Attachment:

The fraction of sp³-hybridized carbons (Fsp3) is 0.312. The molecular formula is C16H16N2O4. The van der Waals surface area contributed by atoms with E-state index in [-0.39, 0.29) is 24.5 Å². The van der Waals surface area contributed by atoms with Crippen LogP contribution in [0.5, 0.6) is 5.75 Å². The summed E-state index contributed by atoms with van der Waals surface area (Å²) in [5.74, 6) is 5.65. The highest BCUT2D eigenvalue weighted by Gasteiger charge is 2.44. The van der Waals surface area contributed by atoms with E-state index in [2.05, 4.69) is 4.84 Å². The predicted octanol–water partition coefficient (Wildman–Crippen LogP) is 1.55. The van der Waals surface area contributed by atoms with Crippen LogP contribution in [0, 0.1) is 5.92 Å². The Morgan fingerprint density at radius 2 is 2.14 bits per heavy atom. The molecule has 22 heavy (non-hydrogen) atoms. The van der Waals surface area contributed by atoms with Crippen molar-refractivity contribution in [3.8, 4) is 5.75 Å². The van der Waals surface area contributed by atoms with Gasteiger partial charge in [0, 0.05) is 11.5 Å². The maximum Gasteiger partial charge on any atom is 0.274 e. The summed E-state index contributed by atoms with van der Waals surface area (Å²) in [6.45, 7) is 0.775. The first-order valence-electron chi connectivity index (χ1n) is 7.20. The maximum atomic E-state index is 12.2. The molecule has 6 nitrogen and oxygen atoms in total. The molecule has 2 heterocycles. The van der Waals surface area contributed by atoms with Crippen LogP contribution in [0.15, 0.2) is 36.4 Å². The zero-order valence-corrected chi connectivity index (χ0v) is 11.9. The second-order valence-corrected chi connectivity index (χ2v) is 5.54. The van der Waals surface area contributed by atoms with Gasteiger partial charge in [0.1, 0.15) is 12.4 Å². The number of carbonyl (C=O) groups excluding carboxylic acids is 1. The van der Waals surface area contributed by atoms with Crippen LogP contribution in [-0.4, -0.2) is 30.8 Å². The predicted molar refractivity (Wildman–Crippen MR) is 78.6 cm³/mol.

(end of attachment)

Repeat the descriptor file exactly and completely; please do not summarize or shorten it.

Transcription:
The fraction of sp³-hybridized carbons (Fsp3) is 0.312. The molecular formula is C16H16N2O4. The van der Waals surface area contributed by atoms with E-state index in [-0.39, 0.29) is 24.5 Å². The van der Waals surface area contributed by atoms with Crippen LogP contribution in [0.5, 0.6) is 5.75 Å². The summed E-state index contributed by atoms with van der Waals surface area (Å²) in [5.74, 6) is 5.65. The highest BCUT2D eigenvalue weighted by Gasteiger charge is 2.44. The van der Waals surface area contributed by atoms with E-state index in [2.05, 4.69) is 4.84 Å². The predicted octanol–water partition coefficient (Wildman–Crippen LogP) is 1.55. The van der Waals surface area contributed by atoms with Crippen LogP contribution in [0, 0.1) is 5.92 Å². The Morgan fingerprint density at radius 2 is 2.14 bits per heavy atom. The molecule has 22 heavy (non-hydrogen) atoms. The van der Waals surface area contributed by atoms with Crippen molar-refractivity contribution in [3.8, 4) is 5.75 Å². The van der Waals surface area contributed by atoms with Gasteiger partial charge in [0, 0.05) is 11.5 Å². The maximum Gasteiger partial charge on any atom is 0.274 e. The summed E-state index contributed by atoms with van der Waals surface area (Å²) in [6.45, 7) is 0.775. The first-order valence-electron chi connectivity index (χ1n) is 7.20. The maximum atomic E-state index is 12.2. The molecule has 6 nitrogen and oxygen atoms in total. The molecule has 2 heterocycles. The van der Waals surface area contributed by atoms with Crippen LogP contribution in [0.15, 0.2) is 36.4 Å². The zero-order valence-corrected chi connectivity index (χ0v) is 11.9. The second-order valence-corrected chi connectivity index (χ2v) is 5.54. The van der Waals surface area contributed by atoms with Gasteiger partial charge in [0.1, 0.15) is 12.4 Å². The number of carbonyl (C=O) groups excluding carboxylic acids is 1. The van der Waals surface area contributed by atoms with Crippen LogP contribution in [-0.4, -0.2) is 30.8 Å². The predicted molar refractivity (Wildman–Crippen MR) is 78.6 cm³/mol.